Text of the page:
Tuesday, March 20, 2012

Book Review: Rivals in the Tudor Court by D.L. Bogdan

As Queen Catherine's maid and daughter of the Duke of Buckingham, the future seems bright for Elizabeth Stafford. But when her father gives her hand to Thomas Howard, third Duke of Norfolk, the spirited young woman must sacrifice all for duty. Yet Elizabeth is surprised by her passion for her powerful new husband. And when he takes on a mistress, she is determined to fight for her love and her honor.  .  .

Naïve and vulnerable, Bess Holland is easily charmed by the Duke of Norfolk, doing his bidding in exchange for gifts and adoration. For years, she and Elizabeth compete for his affections. But they are mere spectators to an obsession neither can rival: Norfolk's quest to weave the Howard name into the royal bloodline. The women's loyalties are tested as his schemes unfold--among them the litigious marriage of his niece, Anne Boleyn, to King Henry the VIII. But in an age of ruthless beheadings, no self-serving motive goes unpunished--and Elizabeth and Bess will have to fight a force more sinister than the executioner's axe...

My Review

3.5 Stars

Told from the alternating viewpoints of the three main characters, D.L. Bogdan's Rivals in the Tudor Court follows the lives of Thomas Howard, Duke of Norfolk, his second wife Elizabeth Stafford, daughter of the powerful Duke of Buckingham, and his mistress Bess Holland.  While Thomas Howard is often featured in Henry VIII-era historical fiction, he is rarely featured quite as prominently as he is in this novel.  His wife and mistress, on the other hand, make only brief appearances (if any) in Tudor-era historical fiction.   As a result, Bogdan delivers a unique perspective on the people and events that helped shape and define the Tudor-era.

The primary strength of this novel rests with the story itself, which kept me engaged for the duration of the book.   Bogdan's characterizations are also particularly well done, especially that of Thomas Howard who, although easy to dislike for his cruelty to his wife, also manages to come across as a sympathetic figure.  Elizabeth Stafford is portrayed as an intelligent young woman who deserved much better from her husband, while Bess Holland's naivety shines through.   I also liked the way Anne Plantagenet, Thomas Howard's first wife, was portrayed as having an other-worldly air about her.   Whether or not this is an accurate portrayal of Anne Plantagenet, it does make her a memorable character.   The main weakness of the book, at least from my perspective, lies in the ending, which I felt too rushed and short of much needed detail.  For example, given his life was a big focus of the novel, the lack of attention to Thomas Howard's fall from grace was somewhat surprising, and I was  a little disappointed this it didn't receive more coverage in the book.   It is my hope that this topic is covered in more depth in Bogdan's earlier novel, Secrets of the Tudor Court, which features Thomas Howard and Elizabeth Stafford's daughter Mary as the central character.    Lastly, I wish the novel had included an author's note.  While I'm familiar with the time period in which this novel is set, I know little beyond the basics of Thomas Howard and next to nothing about Elizabeth Stafford or  Bess Holland.  For this reason I would have appreciated a note explaining where the author deviated from known fact.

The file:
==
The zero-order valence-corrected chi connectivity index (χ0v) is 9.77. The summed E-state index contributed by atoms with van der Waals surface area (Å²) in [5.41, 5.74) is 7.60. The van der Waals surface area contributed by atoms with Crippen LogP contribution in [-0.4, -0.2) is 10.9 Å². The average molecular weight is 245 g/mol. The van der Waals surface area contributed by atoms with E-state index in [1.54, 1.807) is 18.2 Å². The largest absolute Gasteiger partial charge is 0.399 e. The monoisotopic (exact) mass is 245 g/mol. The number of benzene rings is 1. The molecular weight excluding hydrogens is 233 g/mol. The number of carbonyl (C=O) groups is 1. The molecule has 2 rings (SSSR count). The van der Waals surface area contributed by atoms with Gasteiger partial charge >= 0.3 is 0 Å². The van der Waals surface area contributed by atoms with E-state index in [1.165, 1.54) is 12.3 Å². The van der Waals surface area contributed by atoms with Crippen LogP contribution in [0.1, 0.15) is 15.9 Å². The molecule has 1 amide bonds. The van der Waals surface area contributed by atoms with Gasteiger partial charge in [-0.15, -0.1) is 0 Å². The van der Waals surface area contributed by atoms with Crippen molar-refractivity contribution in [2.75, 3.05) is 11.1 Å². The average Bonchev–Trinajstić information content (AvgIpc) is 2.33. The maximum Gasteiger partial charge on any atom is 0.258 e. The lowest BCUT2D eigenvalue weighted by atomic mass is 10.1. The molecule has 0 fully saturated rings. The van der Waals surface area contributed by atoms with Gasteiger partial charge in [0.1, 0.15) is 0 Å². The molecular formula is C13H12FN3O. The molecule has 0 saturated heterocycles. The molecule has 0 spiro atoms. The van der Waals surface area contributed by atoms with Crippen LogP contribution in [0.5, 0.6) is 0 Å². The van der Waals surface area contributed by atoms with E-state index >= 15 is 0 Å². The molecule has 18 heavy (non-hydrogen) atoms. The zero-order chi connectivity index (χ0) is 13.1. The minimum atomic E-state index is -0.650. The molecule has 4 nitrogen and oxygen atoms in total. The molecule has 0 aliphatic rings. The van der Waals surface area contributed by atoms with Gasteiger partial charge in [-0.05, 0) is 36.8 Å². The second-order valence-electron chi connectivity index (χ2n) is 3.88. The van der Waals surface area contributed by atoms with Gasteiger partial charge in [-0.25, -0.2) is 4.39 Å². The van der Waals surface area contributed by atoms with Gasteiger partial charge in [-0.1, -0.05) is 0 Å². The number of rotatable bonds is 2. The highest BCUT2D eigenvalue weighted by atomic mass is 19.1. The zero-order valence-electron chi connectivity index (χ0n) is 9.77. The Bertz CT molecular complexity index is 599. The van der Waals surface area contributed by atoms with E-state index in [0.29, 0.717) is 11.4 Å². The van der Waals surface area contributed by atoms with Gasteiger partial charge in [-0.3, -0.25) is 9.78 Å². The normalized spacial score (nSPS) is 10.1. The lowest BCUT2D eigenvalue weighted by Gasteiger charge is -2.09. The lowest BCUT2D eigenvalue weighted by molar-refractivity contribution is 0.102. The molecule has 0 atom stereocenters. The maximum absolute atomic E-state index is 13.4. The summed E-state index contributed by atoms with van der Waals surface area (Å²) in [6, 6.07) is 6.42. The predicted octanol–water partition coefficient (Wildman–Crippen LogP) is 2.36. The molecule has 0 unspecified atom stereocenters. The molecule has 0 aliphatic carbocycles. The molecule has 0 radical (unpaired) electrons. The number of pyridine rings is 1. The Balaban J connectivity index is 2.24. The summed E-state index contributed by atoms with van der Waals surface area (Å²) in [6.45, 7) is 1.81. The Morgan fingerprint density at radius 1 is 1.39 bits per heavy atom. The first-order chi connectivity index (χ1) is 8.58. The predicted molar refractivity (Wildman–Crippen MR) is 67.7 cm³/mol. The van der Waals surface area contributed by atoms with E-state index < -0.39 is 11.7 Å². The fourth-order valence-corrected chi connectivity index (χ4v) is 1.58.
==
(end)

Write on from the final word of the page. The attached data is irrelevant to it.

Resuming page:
Overall, I feel the strengths of the story and characterizations outweigh any of the novel's weaknesses and is well worth a read, especially for fans of Tudor-era historical fiction.

Note: I won a copy of this novel courtesy of Historical Tapestry and author D.L. Bogdan.